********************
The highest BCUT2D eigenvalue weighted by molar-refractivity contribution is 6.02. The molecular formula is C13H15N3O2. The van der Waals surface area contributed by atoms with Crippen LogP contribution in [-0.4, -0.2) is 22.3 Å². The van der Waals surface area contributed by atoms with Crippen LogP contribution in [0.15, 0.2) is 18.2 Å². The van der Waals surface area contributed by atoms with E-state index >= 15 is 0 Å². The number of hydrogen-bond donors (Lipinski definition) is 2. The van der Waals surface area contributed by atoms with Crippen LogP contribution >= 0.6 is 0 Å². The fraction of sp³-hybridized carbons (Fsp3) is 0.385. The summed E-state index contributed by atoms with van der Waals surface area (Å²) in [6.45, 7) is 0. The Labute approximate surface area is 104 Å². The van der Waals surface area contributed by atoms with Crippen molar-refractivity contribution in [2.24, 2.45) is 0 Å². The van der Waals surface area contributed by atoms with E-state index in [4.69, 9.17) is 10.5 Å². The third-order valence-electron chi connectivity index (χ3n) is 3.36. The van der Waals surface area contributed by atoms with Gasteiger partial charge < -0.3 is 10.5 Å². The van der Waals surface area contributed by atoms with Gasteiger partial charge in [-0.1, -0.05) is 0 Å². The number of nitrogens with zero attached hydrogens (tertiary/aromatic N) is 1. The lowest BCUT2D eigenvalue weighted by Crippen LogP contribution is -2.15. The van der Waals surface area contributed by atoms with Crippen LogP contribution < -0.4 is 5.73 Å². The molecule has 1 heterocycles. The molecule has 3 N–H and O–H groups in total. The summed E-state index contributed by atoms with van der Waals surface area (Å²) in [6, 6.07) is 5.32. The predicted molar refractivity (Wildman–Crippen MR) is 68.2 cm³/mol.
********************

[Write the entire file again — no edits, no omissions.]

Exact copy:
The highest BCUT2D eigenvalue weighted by molar-refractivity contribution is 6.02. The molecular formula is C13H15N3O2. The van der Waals surface area contributed by atoms with Crippen LogP contribution in [-0.4, -0.2) is 22.3 Å². The van der Waals surface area contributed by atoms with Crippen LogP contribution in [0.15, 0.2) is 18.2 Å². The van der Waals surface area contributed by atoms with E-state index >= 15 is 0 Å². The number of hydrogen-bond donors (Lipinski definition) is 2. The van der Waals surface area contributed by atoms with Crippen LogP contribution >= 0.6 is 0 Å². The fraction of sp³-hybridized carbons (Fsp3) is 0.385. The summed E-state index contributed by atoms with van der Waals surface area (Å²) in [6.45, 7) is 0. The Labute approximate surface area is 104 Å². The van der Waals surface area contributed by atoms with Crippen molar-refractivity contribution in [2.24, 2.45) is 0 Å². The van der Waals surface area contributed by atoms with E-state index in [4.69, 9.17) is 10.5 Å². The third-order valence-electron chi connectivity index (χ3n) is 3.36. The van der Waals surface area contributed by atoms with Gasteiger partial charge < -0.3 is 10.5 Å². The van der Waals surface area contributed by atoms with Gasteiger partial charge in [-0.1, -0.05) is 0 Å². The number of nitrogens with zero attached hydrogens (tertiary/aromatic N) is 1. The lowest BCUT2D eigenvalue weighted by Crippen LogP contribution is -2.15. The van der Waals surface area contributed by atoms with Crippen LogP contribution < -0.4 is 5.73 Å². The molecule has 1 heterocycles. The molecule has 3 N–H and O–H groups in total. The summed E-state index contributed by atoms with van der Waals surface area (Å²) in [6, 6.07) is 5.32. The predicted molar refractivity (Wildman–Crippen MR) is 68.2 cm³/mol.